Nocentini has the day of his life at Tour

Italian Rinaldo Nocentini (AG2R La Mondiale) celebrates on the podium.

Italian Rinaldo Nocentini (AG2R La Mondiale) celebrates on the podium. (Image credit: Bettini Photo)

Italy's Rinaldo Nocentini became the surprise race leader of the Tour de France yesterday in Andorra. He claimed the prestigious yellow jersey from Swiss Fabian Cancellara after his daylong escape group succeeded up the Arcalís climb.

"I thought it would remain only a dream. Instead, today is the most beautiful day of my life," he said of the race leader's yellow jersey, or maillot jaune.

Nocentini (team AG2R), 31, started the day in 32nd and 3:13 behind Cancellara in the overall classification. He formed part of a nine-man escape group at 34 kilometres into the 224-kilometre stage from Barcelona to Arcalís. Being the first mountaintop finish of the 2009 Tour de France, he was not thinking about taking over the race lead.

"I wanted to make the escape, but it was never in my mind to take the yellow jersey. I thought it was possible to arrive with an advantage and fight for a stage win, but not the race lead."

Behind their escape, race favourites fought to defend themselves against an attack by Alberto Contador. Contador is now second overall at six seconds behind Nocentini.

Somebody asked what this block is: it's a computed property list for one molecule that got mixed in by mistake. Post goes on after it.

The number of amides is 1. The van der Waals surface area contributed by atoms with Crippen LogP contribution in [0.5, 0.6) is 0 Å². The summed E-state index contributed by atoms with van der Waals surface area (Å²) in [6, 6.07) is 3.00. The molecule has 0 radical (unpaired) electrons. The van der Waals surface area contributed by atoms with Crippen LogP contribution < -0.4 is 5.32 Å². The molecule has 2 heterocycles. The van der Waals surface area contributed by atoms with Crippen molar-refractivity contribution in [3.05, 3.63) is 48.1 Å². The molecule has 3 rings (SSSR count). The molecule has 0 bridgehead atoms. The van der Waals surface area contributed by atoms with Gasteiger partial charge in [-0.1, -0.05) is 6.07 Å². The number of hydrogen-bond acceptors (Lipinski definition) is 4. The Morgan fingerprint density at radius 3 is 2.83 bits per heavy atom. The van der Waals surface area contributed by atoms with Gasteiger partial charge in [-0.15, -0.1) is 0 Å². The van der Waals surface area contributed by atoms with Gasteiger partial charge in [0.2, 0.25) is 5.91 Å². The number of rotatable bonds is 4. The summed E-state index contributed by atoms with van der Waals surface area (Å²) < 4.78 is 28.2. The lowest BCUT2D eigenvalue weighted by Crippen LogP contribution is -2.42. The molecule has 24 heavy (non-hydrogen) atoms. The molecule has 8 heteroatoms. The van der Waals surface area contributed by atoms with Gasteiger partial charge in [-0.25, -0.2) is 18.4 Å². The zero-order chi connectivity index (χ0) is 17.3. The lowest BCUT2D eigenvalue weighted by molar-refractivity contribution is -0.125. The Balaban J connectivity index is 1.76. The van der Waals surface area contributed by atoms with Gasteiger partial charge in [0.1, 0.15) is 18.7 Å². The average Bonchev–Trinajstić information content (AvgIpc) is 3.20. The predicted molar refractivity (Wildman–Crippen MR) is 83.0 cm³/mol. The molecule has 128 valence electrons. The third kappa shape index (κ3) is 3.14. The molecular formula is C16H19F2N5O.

There are two more days before the rest day in Limoges. Both days include climbs over 2000 metres in elevation, but lack mountaintop arrivals like yesterday.

"The team has Vladimir Efimkin as a captain," said Nocentini. "I will try to defend the jersey, but I did not come here to try to win the Tour. I will try to keep it as long as possible, in these next two days and then to the rest day. Then, there are still two more weeks to try for a stage win."

Nocentini has won 12 races in his 11 years as a professional, including the Méditerranéen Tour's Mont Faron in 2007 and a stage at the Tour of California this year. He is the first Italian to take the leader's yellow jersey since Alberto Elli in 2000. Elli took the lead in Tours and kept it for four days, when Lance Armstrong took over.

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